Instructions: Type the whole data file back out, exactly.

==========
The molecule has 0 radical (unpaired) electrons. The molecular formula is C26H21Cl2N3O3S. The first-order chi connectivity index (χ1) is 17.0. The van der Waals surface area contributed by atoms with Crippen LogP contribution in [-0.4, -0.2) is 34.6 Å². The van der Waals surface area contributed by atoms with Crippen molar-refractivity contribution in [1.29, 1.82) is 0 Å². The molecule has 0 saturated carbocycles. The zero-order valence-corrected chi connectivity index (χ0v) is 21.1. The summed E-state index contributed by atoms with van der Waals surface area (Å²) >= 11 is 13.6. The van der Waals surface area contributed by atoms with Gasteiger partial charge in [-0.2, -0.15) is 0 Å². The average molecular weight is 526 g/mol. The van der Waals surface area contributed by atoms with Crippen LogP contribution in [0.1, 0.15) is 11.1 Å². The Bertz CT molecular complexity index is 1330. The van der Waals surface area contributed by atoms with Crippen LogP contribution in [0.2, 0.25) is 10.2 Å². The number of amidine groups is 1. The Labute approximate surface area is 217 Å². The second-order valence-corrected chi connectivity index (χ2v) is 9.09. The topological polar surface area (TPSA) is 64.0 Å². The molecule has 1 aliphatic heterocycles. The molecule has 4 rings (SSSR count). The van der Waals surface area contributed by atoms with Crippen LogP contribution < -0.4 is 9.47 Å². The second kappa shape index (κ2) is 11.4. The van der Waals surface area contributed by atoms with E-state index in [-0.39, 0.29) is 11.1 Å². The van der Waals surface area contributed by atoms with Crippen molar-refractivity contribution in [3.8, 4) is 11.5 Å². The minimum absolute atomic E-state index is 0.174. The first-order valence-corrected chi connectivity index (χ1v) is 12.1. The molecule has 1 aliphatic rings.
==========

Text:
The molecule has 0 radical (unpaired) electrons. The molecular formula is C26H21Cl2N3O3S. The first-order chi connectivity index (χ1) is 17.0. The van der Waals surface area contributed by atoms with Crippen LogP contribution in [-0.4, -0.2) is 34.6 Å². The van der Waals surface area contributed by atoms with Crippen molar-refractivity contribution in [1.29, 1.82) is 0 Å². The molecule has 0 saturated carbocycles. The zero-order valence-corrected chi connectivity index (χ0v) is 21.1. The summed E-state index contributed by atoms with van der Waals surface area (Å²) >= 11 is 13.6. The van der Waals surface area contributed by atoms with Gasteiger partial charge in [-0.2, -0.15) is 0 Å². The average molecular weight is 526 g/mol. The van der Waals surface area contributed by atoms with Crippen LogP contribution in [0.1, 0.15) is 11.1 Å². The Bertz CT molecular complexity index is 1330. The van der Waals surface area contributed by atoms with Crippen LogP contribution in [0.2, 0.25) is 10.2 Å². The number of amidine groups is 1. The Labute approximate surface area is 217 Å². The second-order valence-corrected chi connectivity index (χ2v) is 9.09. The topological polar surface area (TPSA) is 64.0 Å². The molecule has 1 aliphatic heterocycles. The molecule has 4 rings (SSSR count). The van der Waals surface area contributed by atoms with Crippen LogP contribution < -0.4 is 9.47 Å². The second kappa shape index (κ2) is 11.4. The van der Waals surface area contributed by atoms with E-state index in [-0.39, 0.29) is 11.1 Å². The van der Waals surface area contributed by atoms with Crippen molar-refractivity contribution in [3.8, 4) is 11.5 Å². The minimum absolute atomic E-state index is 0.174. The first-order valence-corrected chi connectivity index (χ1v) is 12.1. The molecule has 1 aliphatic rings.